Maleness and masculinity, not simply deviance, are systems of privilege that lead to discrimination and rape, and by extension, athletics plays a role in masculinity and thus discrimination. Blaming only those who commit sexual assault and labeling them deviant is highly individualist and de-values the role of societal systems of cultural privilege; it favors the “I” and the “me” and not the “we.” Groups are meaningful social structures, and as members of a group, this is something athletes, and in particular male athletes, need to take own-ness for. Athletes are historically privileged in the US, and that carries with it implications that athletes need to be aware of, regardless of what they personally have or have not done, or whether there is even any statistical connection between sexual assault and athletics at all.
The typical response to this claim is that students who stereotype athletes, or males, are victimizing them and essentially reverse discriminating, thereby committing the same sin as misogyny. However, again, this operates under the idea that stigmatization is always the same. Stereotyping males, or male athletes, as misogynists is wrong and amounts to oversimplification, but it is not, and it cannot, be the same thing as calling a woman a “slut.” Maleness is a privilege as a rule. The same is true for athletics, which is privileged on most, if not all, college campuses and in society as a whole.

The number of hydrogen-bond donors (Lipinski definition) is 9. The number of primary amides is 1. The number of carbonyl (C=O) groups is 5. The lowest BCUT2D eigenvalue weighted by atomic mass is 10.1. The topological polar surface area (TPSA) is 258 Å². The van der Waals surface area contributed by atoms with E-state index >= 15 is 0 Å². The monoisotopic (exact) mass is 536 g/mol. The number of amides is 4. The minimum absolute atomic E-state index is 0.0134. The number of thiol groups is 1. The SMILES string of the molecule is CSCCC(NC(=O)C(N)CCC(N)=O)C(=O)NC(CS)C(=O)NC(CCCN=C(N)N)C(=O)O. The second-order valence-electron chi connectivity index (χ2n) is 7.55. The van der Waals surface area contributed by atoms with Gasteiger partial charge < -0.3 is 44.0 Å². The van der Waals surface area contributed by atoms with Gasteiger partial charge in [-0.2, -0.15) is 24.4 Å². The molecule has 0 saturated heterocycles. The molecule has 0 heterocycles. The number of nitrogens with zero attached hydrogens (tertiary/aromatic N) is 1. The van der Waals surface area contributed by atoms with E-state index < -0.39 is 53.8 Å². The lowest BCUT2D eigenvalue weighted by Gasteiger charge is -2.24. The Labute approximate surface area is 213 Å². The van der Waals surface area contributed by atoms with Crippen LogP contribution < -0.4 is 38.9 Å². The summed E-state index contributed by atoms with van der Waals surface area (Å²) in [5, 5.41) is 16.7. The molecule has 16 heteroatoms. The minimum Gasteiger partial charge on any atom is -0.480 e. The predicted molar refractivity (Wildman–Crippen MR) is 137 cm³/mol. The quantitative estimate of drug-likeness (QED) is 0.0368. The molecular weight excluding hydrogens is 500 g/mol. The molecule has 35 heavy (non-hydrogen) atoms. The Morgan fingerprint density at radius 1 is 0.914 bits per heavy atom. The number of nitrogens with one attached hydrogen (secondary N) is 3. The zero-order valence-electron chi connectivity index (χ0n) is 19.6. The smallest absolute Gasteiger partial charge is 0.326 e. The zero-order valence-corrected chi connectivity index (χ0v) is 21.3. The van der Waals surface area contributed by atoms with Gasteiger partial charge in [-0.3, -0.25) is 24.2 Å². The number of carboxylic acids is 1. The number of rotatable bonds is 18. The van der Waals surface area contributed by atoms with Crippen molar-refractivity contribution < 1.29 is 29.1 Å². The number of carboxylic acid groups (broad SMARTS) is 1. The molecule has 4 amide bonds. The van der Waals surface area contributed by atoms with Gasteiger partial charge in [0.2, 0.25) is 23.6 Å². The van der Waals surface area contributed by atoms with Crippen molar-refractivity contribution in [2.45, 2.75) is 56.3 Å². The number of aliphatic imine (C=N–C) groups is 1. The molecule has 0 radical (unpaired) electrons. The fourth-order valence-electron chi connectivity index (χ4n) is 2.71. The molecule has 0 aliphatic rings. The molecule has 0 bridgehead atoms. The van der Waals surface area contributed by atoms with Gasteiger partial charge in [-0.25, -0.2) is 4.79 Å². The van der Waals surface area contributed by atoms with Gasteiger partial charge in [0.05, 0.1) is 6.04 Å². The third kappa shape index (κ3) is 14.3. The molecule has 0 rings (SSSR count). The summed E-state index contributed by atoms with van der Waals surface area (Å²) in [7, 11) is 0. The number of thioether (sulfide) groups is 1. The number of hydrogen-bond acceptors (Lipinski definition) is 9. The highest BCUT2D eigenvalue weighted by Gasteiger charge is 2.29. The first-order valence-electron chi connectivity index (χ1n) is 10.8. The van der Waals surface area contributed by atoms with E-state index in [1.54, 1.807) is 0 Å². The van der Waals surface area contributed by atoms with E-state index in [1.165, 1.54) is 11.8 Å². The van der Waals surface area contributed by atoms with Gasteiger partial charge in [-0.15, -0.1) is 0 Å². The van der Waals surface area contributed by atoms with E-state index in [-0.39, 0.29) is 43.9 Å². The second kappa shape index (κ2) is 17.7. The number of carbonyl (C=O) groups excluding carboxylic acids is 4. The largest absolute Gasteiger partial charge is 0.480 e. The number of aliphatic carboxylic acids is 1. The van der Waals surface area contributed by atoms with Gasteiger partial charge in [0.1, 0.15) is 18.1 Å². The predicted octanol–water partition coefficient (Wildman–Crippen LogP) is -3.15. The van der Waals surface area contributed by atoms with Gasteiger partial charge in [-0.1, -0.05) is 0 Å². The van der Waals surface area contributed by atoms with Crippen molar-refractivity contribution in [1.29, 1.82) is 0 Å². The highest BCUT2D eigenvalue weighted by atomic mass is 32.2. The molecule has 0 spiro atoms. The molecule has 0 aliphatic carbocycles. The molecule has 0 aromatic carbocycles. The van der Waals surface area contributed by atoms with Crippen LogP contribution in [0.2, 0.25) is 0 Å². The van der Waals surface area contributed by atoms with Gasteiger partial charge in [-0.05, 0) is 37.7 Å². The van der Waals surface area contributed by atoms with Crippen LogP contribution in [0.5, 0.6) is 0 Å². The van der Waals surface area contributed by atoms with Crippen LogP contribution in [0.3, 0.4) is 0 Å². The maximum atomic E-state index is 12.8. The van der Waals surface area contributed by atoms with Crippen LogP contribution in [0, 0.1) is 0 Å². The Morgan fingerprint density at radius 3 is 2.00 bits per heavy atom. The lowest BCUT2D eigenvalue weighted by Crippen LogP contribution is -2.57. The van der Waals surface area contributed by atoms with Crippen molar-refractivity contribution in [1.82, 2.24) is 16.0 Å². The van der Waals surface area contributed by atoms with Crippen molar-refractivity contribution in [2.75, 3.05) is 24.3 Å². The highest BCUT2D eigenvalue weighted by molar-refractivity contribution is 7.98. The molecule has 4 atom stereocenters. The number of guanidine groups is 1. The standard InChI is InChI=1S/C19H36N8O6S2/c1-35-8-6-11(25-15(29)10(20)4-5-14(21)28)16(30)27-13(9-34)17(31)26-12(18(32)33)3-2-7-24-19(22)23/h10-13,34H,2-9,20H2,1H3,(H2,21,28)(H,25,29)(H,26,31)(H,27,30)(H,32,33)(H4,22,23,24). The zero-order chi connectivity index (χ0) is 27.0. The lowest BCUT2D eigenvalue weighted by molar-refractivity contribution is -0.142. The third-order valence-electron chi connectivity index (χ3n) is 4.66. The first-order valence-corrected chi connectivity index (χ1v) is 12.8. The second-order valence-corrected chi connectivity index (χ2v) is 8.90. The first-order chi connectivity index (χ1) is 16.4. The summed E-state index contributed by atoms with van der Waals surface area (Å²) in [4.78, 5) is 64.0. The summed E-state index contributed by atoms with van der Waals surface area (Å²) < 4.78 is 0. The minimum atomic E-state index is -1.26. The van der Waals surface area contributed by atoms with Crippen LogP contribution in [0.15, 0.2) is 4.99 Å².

When people complain about black comedians making fun of white people in an attempt to show a sort of double standard with respect to racial jokes, they fail to see that there is no system of humor that has served for hundreds of years to oppress whites. They are not the same; blacks can then be racist, but it is not the same thing as white racism. Likewise, claims about reverse discrimination with respect to affirmative action are red herrings; reverse discrimination it may be, but reverse discrimination acts to lift people up to an equal status, not to push already oppressed people down. Thus, stereotyping athletes as rapists is horrible, but it is not the same thing as blaming women, for instance, for wearing revealing clothing, and this is something athletes who feel attacked by Professor Dumm’s statements need to understand.